Thursday, March 26, 2015

Taking A Closer Look As We Read - Marking Up Our Texts

Note taking is often a difficult skill to teach students, particularly in the 3rd grade when they have never really been asked to do it before.  I have always found that my students struggle with finding the important parts of the text.  Often they will highlight an entire passage if they are given a highlighter to take notes.  Determined to give them a framework, I came up with this anchor chart to help them focus on certain key areas.

If you want to re-create the chart, I found the eyeglasses clip art here.
I printed out this article about vanishing frogs from ReadWorks.  We read the article together once through without marking it up.  The second time we read it, we took a "Closer Look".
We walked through each of the steps on the anchor chart with the students marking up their text as we went.  Here is another example of a students' work:
After we marked up our text, I asked them a few questions about the text including:
1. What species is disappearing?  The Harlequin Frog
2. What is the cause of the Harlequin Frog disappearing?  A skin fungus
3. What quote from the article helps you to know this? The quote from Cynthia Carey, "This fungus is killing amphibians all over the world".
4. What dangers do amphibians face?  Disease, habitat destruction, pollution, and weather changes
This strategy really seemed to help my students as they answered the questions that go along with the passage on the Read Works site.  They also are more confident having steps to help them close read.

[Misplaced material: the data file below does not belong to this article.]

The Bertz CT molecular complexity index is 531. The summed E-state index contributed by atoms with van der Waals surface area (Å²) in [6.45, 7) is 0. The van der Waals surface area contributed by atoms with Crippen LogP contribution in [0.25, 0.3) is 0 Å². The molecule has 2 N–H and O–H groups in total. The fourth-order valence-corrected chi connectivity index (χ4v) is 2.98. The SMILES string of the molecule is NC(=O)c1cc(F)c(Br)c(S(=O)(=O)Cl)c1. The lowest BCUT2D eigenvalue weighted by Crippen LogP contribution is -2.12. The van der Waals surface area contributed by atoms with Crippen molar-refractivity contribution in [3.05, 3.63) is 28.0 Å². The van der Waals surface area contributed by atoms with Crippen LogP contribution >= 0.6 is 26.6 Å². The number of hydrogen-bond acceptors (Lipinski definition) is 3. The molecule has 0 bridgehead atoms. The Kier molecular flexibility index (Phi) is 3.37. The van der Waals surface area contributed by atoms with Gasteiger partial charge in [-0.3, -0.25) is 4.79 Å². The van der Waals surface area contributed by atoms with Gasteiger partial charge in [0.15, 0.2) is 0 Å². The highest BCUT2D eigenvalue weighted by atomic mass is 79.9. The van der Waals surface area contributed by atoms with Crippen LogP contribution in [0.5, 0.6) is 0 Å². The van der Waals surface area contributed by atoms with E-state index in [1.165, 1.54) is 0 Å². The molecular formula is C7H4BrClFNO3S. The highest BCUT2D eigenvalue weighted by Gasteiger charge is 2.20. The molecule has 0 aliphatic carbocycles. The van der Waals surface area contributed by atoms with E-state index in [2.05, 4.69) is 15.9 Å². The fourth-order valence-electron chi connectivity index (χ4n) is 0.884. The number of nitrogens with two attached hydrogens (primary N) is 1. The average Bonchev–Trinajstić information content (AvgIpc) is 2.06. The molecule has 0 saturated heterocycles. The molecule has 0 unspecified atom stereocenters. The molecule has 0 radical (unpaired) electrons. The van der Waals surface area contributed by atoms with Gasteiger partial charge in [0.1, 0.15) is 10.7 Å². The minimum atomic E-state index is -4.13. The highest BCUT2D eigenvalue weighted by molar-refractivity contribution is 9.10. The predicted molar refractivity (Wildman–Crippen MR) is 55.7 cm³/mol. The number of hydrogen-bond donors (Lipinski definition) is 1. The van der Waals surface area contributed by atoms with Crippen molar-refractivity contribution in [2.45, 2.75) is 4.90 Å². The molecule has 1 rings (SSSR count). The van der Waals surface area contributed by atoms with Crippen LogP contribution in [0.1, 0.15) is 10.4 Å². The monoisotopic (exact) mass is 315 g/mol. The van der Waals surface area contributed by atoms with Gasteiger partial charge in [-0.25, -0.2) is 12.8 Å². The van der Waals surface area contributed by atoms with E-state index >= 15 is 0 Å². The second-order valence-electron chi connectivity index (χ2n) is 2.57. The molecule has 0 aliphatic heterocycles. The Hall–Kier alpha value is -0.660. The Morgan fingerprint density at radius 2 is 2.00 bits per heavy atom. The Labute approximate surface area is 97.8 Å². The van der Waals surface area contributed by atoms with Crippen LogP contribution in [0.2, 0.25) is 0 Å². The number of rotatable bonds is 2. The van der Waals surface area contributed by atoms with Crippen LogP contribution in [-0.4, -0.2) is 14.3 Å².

How do you help your students with the tricky concept of taking notes as they read?


Sunday, March 15, 2015

Teacher's Pets Blog Hop and Giveaway!

A bunch of my bloggy friends have come together to tell you all about our teacher's pets.  Not the kid kind, but the real pet kind!  We are also having an amazing giveaway that you will not want to miss!  See the end of this post to see how you can win!

Just like we have many kids, we also have many pets!  We have 3 dogs, 2 cats, 2 lizards, a snake, and a guinea pig!  We also have pet frogs in our classroom. 

Ozzy is our oldest pet.  He is a white German Shepherd.  I had told my hubby I did not want anymore pets after our dog passed away.  Then one day, while at play group with Luke, I met Ozzy and instantly changed my mind.  The hostess of the playgroup owned the mom and dad of his litter and was hoping we might like one of the puppies.  Ozzy decided he was ours as he sat in my lap the entire time we were there.  His litter was made up of 6 boys - it was fate right?  Luckily hubby agreed and he came home with us a few weeks later.
The next pet to join us was our cat, Seuss.  The boys named her after Dr. Seuss. She is the ultimate lap cat and we adore her to pieces!
We then adopted a brother and sister Chihuahua mix-breed.  They are named Alex and Bear.  Alex actually adopted our second cat.  She and the boys found an abandoned kitten while out for a walk, and she decided he was her puppy.  She brought him home and we took care of him (well, mostly she took care of him) and nursed him until he was a healthy spunky cat-dog!  We named him Lucky, because the boys say he was Lucky that Alex found him.
The boys are the biggest pet lovers, so we also have a variety of small pets that belong to them.


A few years ago, my class convinced me that we needed a class pet.  We decided frogs would be the best option (since they don't bite, and most students wouldn't have allergies).  My students have LOVED them (although we have had to do a few secret switcharoos as frogs don't always live as long as cats or dogs or other animals).


Persuasive Writing and Research Lesson - Can We Get A Class Pet?
When my students convinced me to get our first class pet, I developed this unit which combines research and persuasive writing.  You could have your students complete it if you would like to get a class pet, or just as a persuasive unit.